Shock as Zurich Insurance head Josef Ackermann quits after finance director's death

 

Josef Ackermann, the chairman of Switzerland’s top-ranking Zurich Insurance Group and a former head of Deutsche Bank, has stepped down with immediate effect following the suspected suicide of the company’s chief financial officer.

Mr Ackermann’s resignation followed the sudden death of 53-year-old  Pierre Wauthier,  the global insurance giant’s financial chief since 2011, who had complained of from stress before his death. His body was found at his lakeside home in Zug outside Zurich on Monday. Police said he appeared to have committed suicide.

In a statement Mr Ackermann suggested Mr Wauthier’s family believed he bore some of the blame for his death. “I have reasons to believe that the family is of the opinion that I should take my share of responsibility, unfounded as the allegations may be,” he said.

He stated that he had tendered his resignation because his continued successful board leadership of the group had been “called into question”. The insurer’s board said it accepted his decision with deep regret. It announced that the company’s vice-chairman, Tom de Swaan, would replace Mr Ackermann, whose term was due to expire in 2015.

Police are still investigating the cause of Mr Wauthier’s death, which followed the suicide of another top Swiss company executive last month. German-born Carsten Schloter, the 49-year-old head of the Swiss telecommunications giant Swisscom, was found dead near his home in Freiburg in late July. He had also complained about suffering from stress.

Mr Ackermann, who left Deutsche Bank in 2012 to return to his native Switzerland said yesterday that he had been “deeply shocked” by the sudden and unexpected death of Mr Wauthier, who leaves a wife and two children. His apparent suicide appeared to have occurred at a time the Zurich Group was facing financial difficulties.

The untimely deaths of  two of Switzerland’s leading executives have prompted calls for greater support for top businessmen who show signs stress and a re-examination of the country’s highly competitive boardroom culture.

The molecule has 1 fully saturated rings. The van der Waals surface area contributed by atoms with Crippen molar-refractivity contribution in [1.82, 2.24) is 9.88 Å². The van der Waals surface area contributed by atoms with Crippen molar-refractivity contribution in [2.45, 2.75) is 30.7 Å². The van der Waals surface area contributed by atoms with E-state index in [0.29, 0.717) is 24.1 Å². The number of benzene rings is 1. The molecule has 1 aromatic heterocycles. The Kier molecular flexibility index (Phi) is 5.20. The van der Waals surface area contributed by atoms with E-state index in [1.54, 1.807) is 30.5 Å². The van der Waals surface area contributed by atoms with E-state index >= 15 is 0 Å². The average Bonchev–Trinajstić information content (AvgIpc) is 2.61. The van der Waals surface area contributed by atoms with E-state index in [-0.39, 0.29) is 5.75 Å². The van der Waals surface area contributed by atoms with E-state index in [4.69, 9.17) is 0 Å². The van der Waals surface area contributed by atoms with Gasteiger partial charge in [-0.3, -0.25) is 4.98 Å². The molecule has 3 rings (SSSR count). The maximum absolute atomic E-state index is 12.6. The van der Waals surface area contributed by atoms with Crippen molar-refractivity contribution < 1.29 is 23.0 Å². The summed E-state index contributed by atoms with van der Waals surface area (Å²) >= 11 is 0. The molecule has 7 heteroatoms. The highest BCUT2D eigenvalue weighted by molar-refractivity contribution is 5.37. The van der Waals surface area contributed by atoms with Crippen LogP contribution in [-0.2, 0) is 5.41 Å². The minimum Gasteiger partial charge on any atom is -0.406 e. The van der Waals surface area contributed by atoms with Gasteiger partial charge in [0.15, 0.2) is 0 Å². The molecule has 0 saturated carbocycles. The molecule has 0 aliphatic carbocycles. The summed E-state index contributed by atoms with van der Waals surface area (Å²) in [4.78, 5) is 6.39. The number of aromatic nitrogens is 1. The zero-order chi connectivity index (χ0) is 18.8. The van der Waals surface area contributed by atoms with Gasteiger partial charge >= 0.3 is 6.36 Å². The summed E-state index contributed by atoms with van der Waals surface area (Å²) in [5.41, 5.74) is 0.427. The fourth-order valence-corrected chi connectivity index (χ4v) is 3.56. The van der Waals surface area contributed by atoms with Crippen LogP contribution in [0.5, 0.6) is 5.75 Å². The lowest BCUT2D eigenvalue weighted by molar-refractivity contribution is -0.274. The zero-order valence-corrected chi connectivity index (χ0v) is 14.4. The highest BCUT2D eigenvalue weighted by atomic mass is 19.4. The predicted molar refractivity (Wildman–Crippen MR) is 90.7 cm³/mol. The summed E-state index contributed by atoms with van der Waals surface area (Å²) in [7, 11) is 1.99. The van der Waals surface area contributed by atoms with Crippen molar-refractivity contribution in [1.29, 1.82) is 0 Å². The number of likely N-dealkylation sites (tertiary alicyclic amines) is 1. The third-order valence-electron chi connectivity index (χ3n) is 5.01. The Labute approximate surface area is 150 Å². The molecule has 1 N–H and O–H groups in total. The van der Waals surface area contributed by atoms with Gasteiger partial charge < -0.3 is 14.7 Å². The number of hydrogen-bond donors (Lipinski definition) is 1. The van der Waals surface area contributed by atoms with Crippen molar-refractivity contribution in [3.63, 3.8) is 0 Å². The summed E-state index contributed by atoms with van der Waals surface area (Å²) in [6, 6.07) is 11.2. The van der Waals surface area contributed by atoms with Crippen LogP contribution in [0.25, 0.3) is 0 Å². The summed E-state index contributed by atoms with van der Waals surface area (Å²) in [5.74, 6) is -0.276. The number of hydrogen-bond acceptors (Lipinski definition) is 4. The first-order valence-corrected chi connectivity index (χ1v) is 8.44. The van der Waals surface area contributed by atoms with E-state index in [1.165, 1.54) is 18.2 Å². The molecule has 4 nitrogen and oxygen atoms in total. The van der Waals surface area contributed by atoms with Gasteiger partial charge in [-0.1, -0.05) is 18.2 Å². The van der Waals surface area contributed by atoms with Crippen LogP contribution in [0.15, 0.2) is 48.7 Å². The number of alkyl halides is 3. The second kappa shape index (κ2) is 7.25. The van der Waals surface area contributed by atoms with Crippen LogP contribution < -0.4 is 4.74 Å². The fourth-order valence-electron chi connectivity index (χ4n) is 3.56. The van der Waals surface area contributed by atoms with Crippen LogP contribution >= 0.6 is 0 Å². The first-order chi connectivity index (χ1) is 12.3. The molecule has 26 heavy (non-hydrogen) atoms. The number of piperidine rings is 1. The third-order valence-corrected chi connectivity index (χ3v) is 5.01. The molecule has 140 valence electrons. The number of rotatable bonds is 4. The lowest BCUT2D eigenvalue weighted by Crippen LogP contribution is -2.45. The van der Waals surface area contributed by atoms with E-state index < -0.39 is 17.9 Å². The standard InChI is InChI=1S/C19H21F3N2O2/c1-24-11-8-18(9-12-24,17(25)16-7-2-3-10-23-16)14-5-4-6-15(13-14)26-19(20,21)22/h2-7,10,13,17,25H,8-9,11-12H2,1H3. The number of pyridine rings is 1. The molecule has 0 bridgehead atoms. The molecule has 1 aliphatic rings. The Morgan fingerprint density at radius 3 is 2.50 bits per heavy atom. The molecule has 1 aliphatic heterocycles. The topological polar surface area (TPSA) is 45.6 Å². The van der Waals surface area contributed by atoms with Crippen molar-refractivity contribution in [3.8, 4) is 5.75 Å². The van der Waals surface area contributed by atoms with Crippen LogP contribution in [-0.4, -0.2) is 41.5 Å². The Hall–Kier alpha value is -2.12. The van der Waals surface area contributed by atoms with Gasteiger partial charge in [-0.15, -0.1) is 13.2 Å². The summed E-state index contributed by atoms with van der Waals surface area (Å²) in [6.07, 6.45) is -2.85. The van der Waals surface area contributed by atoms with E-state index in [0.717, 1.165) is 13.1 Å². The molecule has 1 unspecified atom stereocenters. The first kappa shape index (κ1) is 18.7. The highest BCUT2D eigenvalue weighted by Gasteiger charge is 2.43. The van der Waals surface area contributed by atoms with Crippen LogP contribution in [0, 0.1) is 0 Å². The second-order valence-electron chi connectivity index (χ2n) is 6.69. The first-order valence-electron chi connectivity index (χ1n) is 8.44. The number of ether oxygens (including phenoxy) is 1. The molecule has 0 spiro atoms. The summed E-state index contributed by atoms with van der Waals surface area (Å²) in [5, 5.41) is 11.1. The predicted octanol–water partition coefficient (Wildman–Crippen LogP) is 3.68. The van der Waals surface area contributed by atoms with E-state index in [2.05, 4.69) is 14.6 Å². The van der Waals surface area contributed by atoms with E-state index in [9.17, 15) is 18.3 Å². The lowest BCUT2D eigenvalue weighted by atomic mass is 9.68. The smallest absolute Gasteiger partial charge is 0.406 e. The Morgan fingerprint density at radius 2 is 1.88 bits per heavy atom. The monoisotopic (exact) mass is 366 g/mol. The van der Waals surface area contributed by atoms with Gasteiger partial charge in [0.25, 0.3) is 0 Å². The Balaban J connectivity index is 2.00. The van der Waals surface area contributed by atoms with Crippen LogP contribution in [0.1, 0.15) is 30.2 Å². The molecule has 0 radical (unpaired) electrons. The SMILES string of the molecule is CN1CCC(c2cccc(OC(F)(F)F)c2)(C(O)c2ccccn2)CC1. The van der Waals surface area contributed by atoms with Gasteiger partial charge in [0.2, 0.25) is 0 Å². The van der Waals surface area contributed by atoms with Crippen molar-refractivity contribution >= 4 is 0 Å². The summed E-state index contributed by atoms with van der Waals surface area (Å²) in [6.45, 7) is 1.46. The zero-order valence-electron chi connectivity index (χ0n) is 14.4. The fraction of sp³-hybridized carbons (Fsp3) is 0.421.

Switzerland was rocked by Mr Schloter’s suicide, which appeared to have been prompted by the break-up of his marriage in 2009, separation from his three young children, and the near permanent stress inflicted on him by his Smartphone – the device to which owed much of his business success.

In a series of candid interviews given shortly before his death, Mr Schloter explained how he found it impossible to switch off his phone and felt under constant stress: “I find it increasingly difficult to calm down and to reduce tempo,” he said.

Start your day with The Independent, sign up for daily news emails
Arts and Entertainment
Buttoned up: Ryan Reynolds with Helen Mirren in ‘Woman in Gold’
filmFor every box-office smash in his Hollywood career, there's always been a misconceived let-down. Now he says it's time for a reboot
News
people
News
Actress Julianne Moore wins the Best Actress in a Leading Role Award for 'Still Alice' during the 87th Annual Academy Awards in Hollywood, California
people
Sport
Ross Barkley
footballPaul Scholes says it's time for the Everton playmaker to step up and seize the England No 10 shirt
News
'We will fix it': mice in the 1970s children’s programme Bagpuss
science
Life and Style
2 Karl Lagerfeld and Choupette
fashion
ebooks
ebooksA special investigation by Andy McSmith
  • Get to the point
Latest stories from i100
Have you tried new the Independent Digital Edition apps?
Independent Dating
and  

By clicking 'Search' you
are agreeing to our
Terms of Use.

iJobs Job Widget
iJobs Money & Business

SThree: Graduate Recruitment Resourcer

£20000 per annum + commission: SThree: Sthree have an exciting opportunity for...

Recruitment Genius: Telesales Executive - OTE £32,000+

£18000 - £32000 per annum: Recruitment Genius: A Telesales Executive is requir...